8. It’s a shame you’ve started censoring perfectly reasonable comments on your blog. This place used to be one where all points of view could be expressed.

    1. giles – I think you’ve been over-doing it old boy. You need a rest. You can post your next comment here on 12 November provided it is on-topic and polite.

      You remind me of grouse moor managers – I don’t mind too much what you do and say provided you don’t push it too far. But you seem to think you can do whatever you like wherever you like and it’s my job to give you a platform. No, you can’t use comments on my blog to admit to a crime in Devon to the Police and Crime Commissioner for Derbyshire! No, you can’t conduct a campaign against LACS through the comments on my blog. You pushed your luck too far and now I’ve lost patience with you. But you can come back another time – on 12 November.

      1. I’ve recently had quite an involved conversation with Giles and actually

        The rest of this comment has been deleted as the ‘person’ making it was using a false email address.

  9. I didn’t;t go to a HH day event but I joined in the thunderclap and celebrated it by taking my dogs out and attempting to commit some wildlife crime.

  10. Mark, Excellent response. I popped into Swindon Lush to fill in a postcard today. 150+ already signed there to add to the total.

    My concern is now how do we win the media war. I read the Times today in the coffee shop. As far as I could see no news mention of Hen Harrier day but a 2 page spread about how gamekeepers are the best thing ever for wildlife, how Harriers have a higher population in the UK for over a 100 years and how the only ones in England are found on Keepered Grouse Moors with the RSPB having none because of the fox population. No mention that 2 of the 3 pairs need 24 hour guard by the RSPB and others. There was one sentence mention of Hen Harrier day in that article referring to it as a damp protest.

    I know when I next go to the pub with my neighbours they will have seen such articles and have a totally different opinion of wildlife on grouse moors than I do.

    1. Re the media war, you tweet the papers, the broadcasting stations, leave comments to counter act what they say, put the other side everywhere you can, it is a long road but to be heard you have to confront whats out there in every which way you can make time for, the more voices that join in this the more it will get heard, everyone who cares must try, even when you think it won’t make a difference one day it just might. 530 voices yesterday it can grow.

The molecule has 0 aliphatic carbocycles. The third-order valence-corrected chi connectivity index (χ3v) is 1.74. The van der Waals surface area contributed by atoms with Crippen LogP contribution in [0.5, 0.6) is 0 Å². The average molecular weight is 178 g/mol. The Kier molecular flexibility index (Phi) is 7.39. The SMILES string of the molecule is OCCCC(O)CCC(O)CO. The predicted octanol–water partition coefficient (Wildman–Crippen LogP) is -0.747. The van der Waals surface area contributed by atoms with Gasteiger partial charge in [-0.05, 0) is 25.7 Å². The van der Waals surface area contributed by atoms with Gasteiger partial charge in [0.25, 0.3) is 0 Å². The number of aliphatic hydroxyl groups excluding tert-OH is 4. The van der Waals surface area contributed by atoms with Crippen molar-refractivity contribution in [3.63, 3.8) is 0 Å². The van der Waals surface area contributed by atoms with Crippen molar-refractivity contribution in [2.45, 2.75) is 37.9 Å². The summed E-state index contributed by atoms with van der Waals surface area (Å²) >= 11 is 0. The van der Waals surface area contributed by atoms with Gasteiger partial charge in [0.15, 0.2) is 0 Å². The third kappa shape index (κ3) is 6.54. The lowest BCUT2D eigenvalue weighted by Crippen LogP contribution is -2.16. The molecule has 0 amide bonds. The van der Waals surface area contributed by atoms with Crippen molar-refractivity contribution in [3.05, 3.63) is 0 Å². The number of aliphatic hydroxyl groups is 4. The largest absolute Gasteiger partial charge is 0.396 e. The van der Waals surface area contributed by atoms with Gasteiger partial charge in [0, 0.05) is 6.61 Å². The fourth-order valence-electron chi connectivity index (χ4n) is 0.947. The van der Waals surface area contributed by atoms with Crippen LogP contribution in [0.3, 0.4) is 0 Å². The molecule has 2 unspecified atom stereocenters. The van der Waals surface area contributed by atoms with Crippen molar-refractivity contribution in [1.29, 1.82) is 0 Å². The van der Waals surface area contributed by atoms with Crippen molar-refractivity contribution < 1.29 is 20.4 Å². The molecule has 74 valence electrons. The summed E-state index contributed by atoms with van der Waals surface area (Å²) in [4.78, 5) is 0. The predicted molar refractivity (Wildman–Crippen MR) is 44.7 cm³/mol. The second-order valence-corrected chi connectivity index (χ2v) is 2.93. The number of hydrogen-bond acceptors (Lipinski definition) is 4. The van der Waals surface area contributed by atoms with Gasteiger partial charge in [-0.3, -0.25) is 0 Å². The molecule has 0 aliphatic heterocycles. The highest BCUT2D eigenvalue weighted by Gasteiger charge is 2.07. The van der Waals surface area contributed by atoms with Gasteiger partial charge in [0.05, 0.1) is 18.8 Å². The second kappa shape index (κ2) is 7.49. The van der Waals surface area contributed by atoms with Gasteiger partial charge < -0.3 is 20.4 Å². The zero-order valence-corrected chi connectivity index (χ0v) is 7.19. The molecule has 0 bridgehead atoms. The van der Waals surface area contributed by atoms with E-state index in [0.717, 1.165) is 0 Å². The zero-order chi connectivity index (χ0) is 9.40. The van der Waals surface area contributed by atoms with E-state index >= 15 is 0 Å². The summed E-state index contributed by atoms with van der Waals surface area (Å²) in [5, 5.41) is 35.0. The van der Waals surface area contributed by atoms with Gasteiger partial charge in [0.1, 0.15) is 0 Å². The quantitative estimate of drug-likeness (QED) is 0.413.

1. When the Simon Barnes sacking from The Times was covered on this blog there was speculation that The Times was being pressured by the grouse moor classes. There was no substantiating this view but my comment then was that The Times coverage of Hen Harrier Day might give an indication … and you cant get a clearer view of their stance than this!

  11. Proud to be part of what was hopefully the start of the end of Raptor persecution. That so many people turned out in awful conditions is testament to how much we all detest this vile crime against nature. Very pleased to see Barry Gardiner being active and talking to lots of voters about his support for the campaign. Chris Packham was really approachable and is obviously very passionate about putting an end to the killing of our birds, he even agreed to a selfie with me that i intended to post on Twitter but decided to go with my selfie with Findley Wilde instead (no offence Chris), what a breath of fresh air he is. We need more young people like Findley to secure the future of our wildlife. Well Done Mark & BAWC for organizing the day, didn’t get a picture with you, maybe some other time.

  12. Fantastic effort with great results. It was very pleasing to see the Northumberland protest featured on the local BBC News. Unfortunately, despite my best efforts, I was not given the opportunity of being there.

  13. Congratulations to all concerned for raising the profile of this issue. Illegal raptor and owl persecution in this country is a national disgrace that needs courage and perseverance to counter. There is far too much disinformation about the supposed benefits to wildlife of game rearing practices, so it is refreshing to see that people who know otherwise are beginning to find a voice. Keep up the good work.

  14. Thank you Mark, the very fact that Amanda Anderson was there to record it all for the MA says a very great deal about the success of it all. The raising awareness of raptor persecution on the blog, the petition and Harrier day itself. I thought Chris Packham’s speech was very very good especially the end quote from Gandhi. But mostly as somebody who has watched and worked for harriers paid and unpaid for thirty years I’d like to say a huge thankyou to all who turned up yesterday knowing the weather was likely yo be foul. Meeting and talking to so many was inspiring, Young Findlay and family were as special as his blog suggests and his harrier —– fantastic.
    We need of course to keep the pressure on todays Times proves that, I shall be contacting my local MP about the whole issue again, I’m sure I’ll come up with a question or two so he has to respond.
    Again to you Mark, Chris and all who were there in person or spirit thank you.

  15. What a brilliant day. Congratulations to both of you for the organisation and speeches and to all others involved. It was worth travelling up from Northants, it was worth getting soaked to the skin and if this is the beginning of the end of raptor persecution by moorland owners then it was certainly worth it.

    Thank you

    Sue and Chris Green

  16. Great day on Sunday. Two of us travelled from Billericay in Essex. We get hen harriers in winter here if we are lucky and I have to try and get a fix in wales every spring but it’s getting harder.
    Just tried to get a voice on bbc radio 2 Jeremy vine show which is debating grouse shooting. Sadly only got quoted and not asked to speak. But at least the Sunday protests got a mention.